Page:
Data backup is one of the most misunderstood and poorly handled network management operations of all time, and yet it is so vital. Once data is gone, there is often nothing to be done, and yet people leave themselves wide open by having no plans in place to backup. Horror stories of companies and individuals losing data are prevalent, so why do so many people fail to back up correctly?
How Many Ways Can Data be Lost?
Even asking this question can result in a raft of blank looks. Data can be lost in many ways: viruses and malware, failure of the hard drive, theft of a computer, computer broken or damaged, or the good old blue screen of death style computer crash. It doesn’t matter if you are holding vital client information, or in the case of the NHS ransomware attack, patient information, or whether you have a substantial collection of photographs and family memories, losing the data can be devastating and somethings will never be recovered – unless you have backed up.
The bottom line is backups are vital but need to be done correctly. There tends to be three main backup methods.
External Hard Drive / Memory Stick
This could be considered a suitable backup for the average home user. The important thing to remember is that between backups the device must be disconnected from the computer to ensure that it is not damaged – or open to virus attack. One downside of this method of backup is that memory sticks are not secured, however at home that might be acceptable if you store it away from the computer and out of sight. If you are using the same storage each time, you will be erasing each previous back up, which is not suitable for businesses who will keep more than one days worth of backups.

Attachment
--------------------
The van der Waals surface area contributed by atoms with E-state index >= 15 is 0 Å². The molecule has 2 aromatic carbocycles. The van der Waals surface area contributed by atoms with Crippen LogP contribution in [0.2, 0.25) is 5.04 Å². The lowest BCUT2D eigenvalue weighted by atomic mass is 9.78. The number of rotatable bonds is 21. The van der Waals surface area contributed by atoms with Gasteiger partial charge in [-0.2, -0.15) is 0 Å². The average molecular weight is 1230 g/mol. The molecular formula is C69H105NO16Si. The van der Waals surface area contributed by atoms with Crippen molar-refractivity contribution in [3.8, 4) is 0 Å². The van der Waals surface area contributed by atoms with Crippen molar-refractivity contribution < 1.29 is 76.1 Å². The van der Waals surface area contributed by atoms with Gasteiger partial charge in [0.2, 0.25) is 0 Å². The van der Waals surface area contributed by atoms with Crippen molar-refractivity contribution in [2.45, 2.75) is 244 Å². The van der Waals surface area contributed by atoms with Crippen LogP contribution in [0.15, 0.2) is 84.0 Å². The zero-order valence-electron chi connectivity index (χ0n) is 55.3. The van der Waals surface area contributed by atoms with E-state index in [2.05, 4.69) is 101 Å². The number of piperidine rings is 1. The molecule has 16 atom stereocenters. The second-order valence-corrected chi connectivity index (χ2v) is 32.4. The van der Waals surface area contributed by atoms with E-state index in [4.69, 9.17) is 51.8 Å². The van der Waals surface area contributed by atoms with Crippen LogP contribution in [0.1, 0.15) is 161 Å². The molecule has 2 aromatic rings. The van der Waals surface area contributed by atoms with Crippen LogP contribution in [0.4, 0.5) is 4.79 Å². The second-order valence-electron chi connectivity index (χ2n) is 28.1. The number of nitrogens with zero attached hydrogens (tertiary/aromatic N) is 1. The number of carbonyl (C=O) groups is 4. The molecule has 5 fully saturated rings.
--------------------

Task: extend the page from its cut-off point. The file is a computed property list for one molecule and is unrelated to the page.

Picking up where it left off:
This used to be the go-to method for all businesses and is still employed by some. However, it has issues of its own. Tapes are used and stored off site (critical that backups are never kept onsite). The downside of tape storage is that it is slow, most run overnight to collect all the data, and therefore not a quick fix if the data is needed after a crisis, as the whole backup will be required to restore the system. This method requires a nominated person to change the tapes on a schedule and ensure that they are removed from the site.
Online data backup
This is now the preferred go-to method, but again not without some security risk, if not done correctly. In the same vein as cloud storage, users pay a monthly fee, and their data is backup and encrypted on transfer to a data centre. The advantage is the backups do not rely on users as they are automated to suit the needs of the business. Security options to ensure that viruses hitting the system cannot be transmitted to the servers storing that data must be in place. This method gives the possibility of retrieving a single file or the whole backup. Again this means that you can save more than one back up, which is also healthy backup protocol.